BD to meet global edu commitments half century late: Unesco

BD to meet global edu commitments half century late: Unesco


The new Global Education Monitoring (GEM) Report by UNESCO shows the potential for education to propel progress towards all global goals outlined in the new 2030 Agenda for Sustainable Development (SDGs). It also shows that education needs a major transformation to fulfill that potential and meet the current challenges facing humanity and the planet.There is an urgent need for greater headway in education. On current trends, universal primary education in Southern Asia will be achieved in 2051; universal lower secondary completion in 2062; and universal upper secondary completion in 2087. This means the region would be more than half a century late for the 2030 SDG deadline. Bangladesh is expected to achieve universal primary education in 2055, universal lower secondary education in 2075 and universal upper secondary education not until the next century.
The Report, Education for people and planet, shows the need for education systems to step up attention to environmental concerns. While in the majority of countries, education is the best indicator of climate change awareness, half of countries’ curricula worldwide do not explicitly mention climate change in their content.
Schools can increase knowledge and awareness of the environment and climate change by incorporating environmental sustainability into classroom materials and curricula. In Bangladesh, after the National Curriculum and Textbook Board prepared and endorsed a school manual on climate change and health protection, 1,515 students in 30 schools received classroom training based on the manual while 1,778 students in 30 control schools received a leaflet on climate change and health issues instead. Six months later, results showed that the training led to dramatic increases in children’s knowledge of the topic.
“A fundamental change is needed in the way we think about education’s role in global development, because it has a catalytic impact on the well-being of individuals and the future of our planet,” said UNESCO Director-General, Irina Bokova. “Now, more than ever, education has a responsibility to be in gear with 21st century challenges and aspirations, and foster the right types of values and skills that will lead to sustainable and inclusive growth, and peaceful living together.”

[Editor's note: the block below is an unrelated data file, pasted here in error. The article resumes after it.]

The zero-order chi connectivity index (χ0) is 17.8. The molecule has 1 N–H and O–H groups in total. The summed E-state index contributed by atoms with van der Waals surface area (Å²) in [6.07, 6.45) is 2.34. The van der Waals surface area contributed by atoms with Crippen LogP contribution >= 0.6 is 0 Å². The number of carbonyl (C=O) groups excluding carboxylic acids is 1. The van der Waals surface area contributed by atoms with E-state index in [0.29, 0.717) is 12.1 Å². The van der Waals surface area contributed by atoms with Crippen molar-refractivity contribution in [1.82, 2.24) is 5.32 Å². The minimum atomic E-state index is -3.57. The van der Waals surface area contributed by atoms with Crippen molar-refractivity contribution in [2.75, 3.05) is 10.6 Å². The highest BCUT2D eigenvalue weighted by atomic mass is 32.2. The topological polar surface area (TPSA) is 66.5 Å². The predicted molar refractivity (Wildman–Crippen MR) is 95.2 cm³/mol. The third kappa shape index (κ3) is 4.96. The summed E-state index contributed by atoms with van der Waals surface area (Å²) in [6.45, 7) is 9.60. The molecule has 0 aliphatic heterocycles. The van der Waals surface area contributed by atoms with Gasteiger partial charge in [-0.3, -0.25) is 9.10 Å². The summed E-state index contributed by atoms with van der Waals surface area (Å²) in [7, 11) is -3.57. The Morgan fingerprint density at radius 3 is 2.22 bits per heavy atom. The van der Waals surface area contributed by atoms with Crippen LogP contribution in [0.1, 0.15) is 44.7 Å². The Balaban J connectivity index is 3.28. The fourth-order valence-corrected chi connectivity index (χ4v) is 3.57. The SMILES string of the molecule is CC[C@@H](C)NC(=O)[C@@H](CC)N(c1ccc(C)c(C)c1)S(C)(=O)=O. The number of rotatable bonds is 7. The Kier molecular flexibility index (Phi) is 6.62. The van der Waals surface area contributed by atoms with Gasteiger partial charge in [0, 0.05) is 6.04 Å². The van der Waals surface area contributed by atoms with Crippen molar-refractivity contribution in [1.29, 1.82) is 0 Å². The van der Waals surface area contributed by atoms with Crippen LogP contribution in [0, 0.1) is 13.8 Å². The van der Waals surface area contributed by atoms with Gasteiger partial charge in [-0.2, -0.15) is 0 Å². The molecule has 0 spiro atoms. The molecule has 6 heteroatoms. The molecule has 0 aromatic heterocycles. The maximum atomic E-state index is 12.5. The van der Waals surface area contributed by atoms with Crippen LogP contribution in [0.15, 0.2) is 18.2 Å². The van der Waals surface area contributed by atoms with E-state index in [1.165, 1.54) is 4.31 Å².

Education systems must take care to protect minority cultures and their associated languages, which contain vital information about the functioning of ecosystems. But the Report shows 40% of the global population are taught in a language they don’t understand.
Education systems need to ensure they are giving people vital skills and knowledge that can support the transition to greener industries, greener agricultural practices and find new solutions for environmental problems. This also requires education to continue beyond the school walls, in communities and the workplace throughout adulthood. Yet only 6% of adults in the poorest countries, and less than 1% in Bangladesh have ever attended literacy programmes.
“If we want a greener planet, and sustainable futures for all, we must ask more from our education systems than just a transfer of knowledge. We need our schools and lifelong learning programmes to focus on economic, environmental and social perspectives that help nurture empowered, critical, mindful and competent citizens.” said Aaron Benavot, Director of the GEM Report.
There is also an urgent need for education systems to impart higher skills aligned with the needs of growing economies, where job skill sets are fast changing, many being automated. On current trends, by 2020, there will be 40 million too few workers with tertiary education relative to demand. In Bangladesh, fewer than a quarter complete upper secondary education at the moment. The Report shows this change is vital: achieving universal upper secondary education by 2030 in low income countries would lift 60 million out of poverty by 2050.
Inequality in education, interacting with wider disparities, heightens the risk of violence and conflict. A recent study drawing on data from 100 countries over 50 years found that countries with higher levels of inequality in schooling were much more likely to experience conflict. Many countries in the region still have extreme disparity in education: children from the wealthiest fifth of households attain at least 5 years more than the poorest in Bangladesh. The Report calls on governments to start taking inequalities in education seriously, tracking them by collecting information directly from families.
The new global development agenda calls for education ministers and other education actors to work in collaboration with other sectors. The GEM Report lists various benefits that could come from this way of working, including:

– Health interventions could be delivered through schools: by one estimation, delivering simple treatments such as micronutrient pills through schools is one tenth of the cost of doing it through mobile health units.

– Farmer field schools could help increase crop yields by 12% leading to sustainable increases in food production

– Education can reduce population growth putting a strain on the environment: In Nepal, the number of births per 1000 teenaged women fell by almost 70% for those with a secondary education compared with none at all. In Bangladesh, average spaces between births increased by 26% between 1991 and 2007. By 2007, birth intervals were about 40% longer among women with secondary or higher education than among illiterate women.-News Desk


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